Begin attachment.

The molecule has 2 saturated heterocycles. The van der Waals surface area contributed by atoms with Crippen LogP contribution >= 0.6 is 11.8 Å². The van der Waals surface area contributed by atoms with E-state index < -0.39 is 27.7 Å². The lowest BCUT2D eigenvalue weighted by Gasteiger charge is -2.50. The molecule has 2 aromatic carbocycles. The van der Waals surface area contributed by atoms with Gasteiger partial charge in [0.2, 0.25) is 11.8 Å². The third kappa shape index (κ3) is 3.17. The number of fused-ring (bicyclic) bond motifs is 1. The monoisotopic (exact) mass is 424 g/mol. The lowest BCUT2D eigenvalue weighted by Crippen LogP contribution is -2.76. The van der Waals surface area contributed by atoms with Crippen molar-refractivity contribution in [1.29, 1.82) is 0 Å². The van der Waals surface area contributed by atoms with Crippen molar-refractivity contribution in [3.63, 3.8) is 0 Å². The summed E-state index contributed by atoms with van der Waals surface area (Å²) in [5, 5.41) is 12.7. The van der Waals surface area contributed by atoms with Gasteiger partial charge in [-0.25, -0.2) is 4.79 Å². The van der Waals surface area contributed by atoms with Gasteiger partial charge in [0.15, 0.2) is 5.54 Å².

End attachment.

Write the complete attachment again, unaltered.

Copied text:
The molecule has 2 saturated heterocycles. The van der Waals surface area contributed by atoms with Crippen LogP contribution >= 0.6 is 11.8 Å². The van der Waals surface area contributed by atoms with E-state index < -0.39 is 27.7 Å². The lowest BCUT2D eigenvalue weighted by Gasteiger charge is -2.50. The molecule has 2 aromatic carbocycles. The van der Waals surface area contributed by atoms with Gasteiger partial charge in [0.2, 0.25) is 11.8 Å². The third kappa shape index (κ3) is 3.17. The number of fused-ring (bicyclic) bond motifs is 1. The monoisotopic (exact) mass is 424 g/mol. The lowest BCUT2D eigenvalue weighted by Crippen LogP contribution is -2.76. The van der Waals surface area contributed by atoms with Crippen molar-refractivity contribution in [1.29, 1.82) is 0 Å². The van der Waals surface area contributed by atoms with Crippen molar-refractivity contribution in [3.63, 3.8) is 0 Å². The summed E-state index contributed by atoms with van der Waals surface area (Å²) in [5, 5.41) is 12.7. The van der Waals surface area contributed by atoms with Gasteiger partial charge in [-0.25, -0.2) is 4.79 Å². The van der Waals surface area contributed by atoms with Gasteiger partial charge in [0.15, 0.2) is 5.54 Å².